MK: There were two types of mentors. First, there were people that were, I would say, in their 60s, near retirement, with a history of working for the terminals or in shipping not only in Poland but also all around the world. And then there was a second group of managers that were not much older than I was, but were already very experienced working in the industry, say for 10 years. So, also in the positions that were very – how should I describe it? – very much working directly with the customer, and they knew the industry very well. Now, after all these years, some of the older mentors went on through retirement. They went home, some of them to Australia, some of them to the United Kingdom, and some of them stayed in Poland.
The younger mentors are still here as our directors, but now most of us have quite a lot of experience here also. As a result, we are also now trying to follow this mentoring idea that new people come, and we try not to be such strict managers. We would rather be their mentors because I know that sometime in the future, I might leave this company. And if I do, I would like to have someone that stays here and follows my ideas.
MW: What’s important to you in your job?
MK: That’s the first question you get when you would like to apply to work in the company, but of course, beyond having a place where you earn money and you have something for your family, I like the places where I feel that I’m excited about what I’m doing. And when I was telling people that I’m going to work in the port, they said, “Whoa, guy, what’s exciting about that? You’re working in the port, right? And you just see the sea all the time, or you see the vessels.”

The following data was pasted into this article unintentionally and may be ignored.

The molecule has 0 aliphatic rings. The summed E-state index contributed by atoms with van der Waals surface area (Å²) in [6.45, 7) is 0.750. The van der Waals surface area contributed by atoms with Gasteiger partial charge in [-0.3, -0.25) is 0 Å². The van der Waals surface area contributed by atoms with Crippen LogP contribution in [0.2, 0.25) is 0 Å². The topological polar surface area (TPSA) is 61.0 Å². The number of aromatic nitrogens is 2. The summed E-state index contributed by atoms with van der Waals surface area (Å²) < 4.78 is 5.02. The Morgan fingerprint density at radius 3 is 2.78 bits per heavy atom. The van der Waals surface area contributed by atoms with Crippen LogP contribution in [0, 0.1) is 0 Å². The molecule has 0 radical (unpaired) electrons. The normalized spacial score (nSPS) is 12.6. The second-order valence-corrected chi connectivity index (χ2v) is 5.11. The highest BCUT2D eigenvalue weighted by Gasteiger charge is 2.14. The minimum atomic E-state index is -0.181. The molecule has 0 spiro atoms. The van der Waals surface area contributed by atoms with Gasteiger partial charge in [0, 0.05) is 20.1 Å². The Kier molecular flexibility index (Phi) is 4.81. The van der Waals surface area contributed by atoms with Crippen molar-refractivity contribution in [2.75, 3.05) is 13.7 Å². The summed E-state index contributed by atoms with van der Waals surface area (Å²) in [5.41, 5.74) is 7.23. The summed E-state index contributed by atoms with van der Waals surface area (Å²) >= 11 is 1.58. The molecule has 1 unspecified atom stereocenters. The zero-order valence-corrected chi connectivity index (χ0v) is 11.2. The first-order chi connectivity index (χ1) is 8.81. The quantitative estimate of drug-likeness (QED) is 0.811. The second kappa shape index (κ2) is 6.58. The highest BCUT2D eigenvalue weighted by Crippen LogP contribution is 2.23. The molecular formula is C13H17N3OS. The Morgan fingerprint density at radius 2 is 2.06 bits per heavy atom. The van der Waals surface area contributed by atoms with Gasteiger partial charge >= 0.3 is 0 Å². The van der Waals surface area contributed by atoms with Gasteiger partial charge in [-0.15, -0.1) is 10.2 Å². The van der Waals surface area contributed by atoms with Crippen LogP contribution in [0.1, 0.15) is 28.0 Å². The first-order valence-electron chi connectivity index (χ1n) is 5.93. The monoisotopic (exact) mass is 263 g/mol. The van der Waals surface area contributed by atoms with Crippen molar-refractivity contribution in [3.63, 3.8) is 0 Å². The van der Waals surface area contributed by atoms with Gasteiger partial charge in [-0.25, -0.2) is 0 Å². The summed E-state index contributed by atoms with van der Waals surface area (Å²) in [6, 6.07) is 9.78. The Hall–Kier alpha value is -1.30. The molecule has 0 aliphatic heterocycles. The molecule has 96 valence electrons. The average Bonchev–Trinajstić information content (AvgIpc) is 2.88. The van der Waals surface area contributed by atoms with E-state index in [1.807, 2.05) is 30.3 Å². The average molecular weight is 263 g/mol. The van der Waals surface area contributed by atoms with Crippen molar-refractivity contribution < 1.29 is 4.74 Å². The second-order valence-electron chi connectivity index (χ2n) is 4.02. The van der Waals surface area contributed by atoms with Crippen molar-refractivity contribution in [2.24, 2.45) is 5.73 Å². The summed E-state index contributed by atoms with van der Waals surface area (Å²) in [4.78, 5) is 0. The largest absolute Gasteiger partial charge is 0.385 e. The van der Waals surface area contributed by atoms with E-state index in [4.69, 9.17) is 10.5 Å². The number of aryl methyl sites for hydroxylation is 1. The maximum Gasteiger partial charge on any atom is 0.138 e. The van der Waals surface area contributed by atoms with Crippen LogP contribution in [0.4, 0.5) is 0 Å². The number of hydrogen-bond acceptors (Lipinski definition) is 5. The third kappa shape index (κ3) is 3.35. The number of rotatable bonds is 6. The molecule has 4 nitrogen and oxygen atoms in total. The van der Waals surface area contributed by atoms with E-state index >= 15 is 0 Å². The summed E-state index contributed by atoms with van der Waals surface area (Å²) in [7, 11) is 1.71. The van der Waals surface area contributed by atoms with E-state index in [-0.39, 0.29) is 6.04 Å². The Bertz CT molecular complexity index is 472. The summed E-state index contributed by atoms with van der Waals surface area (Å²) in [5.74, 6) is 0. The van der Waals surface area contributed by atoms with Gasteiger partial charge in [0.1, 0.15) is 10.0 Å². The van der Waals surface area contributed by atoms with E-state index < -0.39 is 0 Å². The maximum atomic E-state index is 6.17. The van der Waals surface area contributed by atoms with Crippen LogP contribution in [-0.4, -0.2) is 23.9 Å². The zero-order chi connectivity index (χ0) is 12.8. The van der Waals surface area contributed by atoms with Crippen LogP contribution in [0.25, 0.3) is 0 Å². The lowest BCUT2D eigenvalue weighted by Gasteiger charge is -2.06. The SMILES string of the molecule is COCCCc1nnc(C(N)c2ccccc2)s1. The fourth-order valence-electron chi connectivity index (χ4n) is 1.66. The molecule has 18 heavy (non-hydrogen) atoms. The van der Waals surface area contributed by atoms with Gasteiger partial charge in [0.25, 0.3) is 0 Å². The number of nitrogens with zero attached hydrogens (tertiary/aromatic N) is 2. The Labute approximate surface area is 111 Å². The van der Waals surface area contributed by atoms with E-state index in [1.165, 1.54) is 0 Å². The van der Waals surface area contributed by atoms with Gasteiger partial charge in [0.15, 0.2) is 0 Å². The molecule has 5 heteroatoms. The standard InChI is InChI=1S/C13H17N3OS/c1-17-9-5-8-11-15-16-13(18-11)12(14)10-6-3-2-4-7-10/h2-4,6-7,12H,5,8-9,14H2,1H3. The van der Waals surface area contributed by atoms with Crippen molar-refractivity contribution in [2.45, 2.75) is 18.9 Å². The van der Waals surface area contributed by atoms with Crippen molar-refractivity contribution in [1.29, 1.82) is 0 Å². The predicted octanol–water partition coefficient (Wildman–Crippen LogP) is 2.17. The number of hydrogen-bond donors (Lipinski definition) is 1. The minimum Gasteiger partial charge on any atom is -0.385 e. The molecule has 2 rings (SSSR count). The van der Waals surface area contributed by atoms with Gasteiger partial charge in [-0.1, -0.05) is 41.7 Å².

To them, I would reply, “No, it’s exciting that you are part of the entire project, that you are building something. You work in a company that is always one step ahead of you, and you know if you want to stay here, you need to develop.”
MW: We’re coming up to the end of our interview, so it’s time for closing thoughts. If you could pass on one piece of advice to the older generation that, while it doesn’t sound like they are likely to be at the helm of DCT Gdańsk, they are typically at the helm of most maritime organizations, ports, terminals, shippers, etc., what would that piece of advice be?
MK: The maritime industry is one of the oldest in the world. People were traveling and trying to go out to sea as soon as they understood how to construct a boat and float. It’s said that maritime business is a conservative business, but we always try to perceive it as the opposite. Maybe because at DCT we are young and we understand that it’s a young industry. I’m working in a container terminal business that is fairly young, just 60 years old. If I would like to say something to the older generation, it would be that you can be sure that we will follow your best ideas, but we will completely abandon the worst ones.
MW: A gem, no doubt. Thank you so much for your time, Marcin.
MK: Thank you very much.
Who is Marcin Kamola?
Marcin works at DCT Gdańsk as communications and sales support manager. Marcin and his teams are responsible for business development, customer service, communication, marketing, and promotion. He has been associated with the transport industry since 2007, including working for DCT since 2012. He is involved in the construction of logistics solutions for clients of DCT Gdańsk in Poland, CEE, and China. Marcin is a graduate of the University of Warsaw and the University of Gdańsk and a guest lecturer at WSB University in Gdansk.
What is #MiM20People?
Building on the successes from the 2019 Millennials in Maritime (MiM19) panel, we’re back this year with an in-depth and focused look at millennials’ take on working in maritime. This is a must-attend session for any company looking to hire, integrate, and retain millennials on their teams.
To explore this topic, INFORM, in partnership with TOC Digital, has put together a multifaceted, multigender millennial panel to weigh in on the social issues of today and debate the millennials’ view of tomorrow. In short, millennials are now a central part of the world’s workforce, and their approach to work and broader social issues will define how companies act in the coming decade.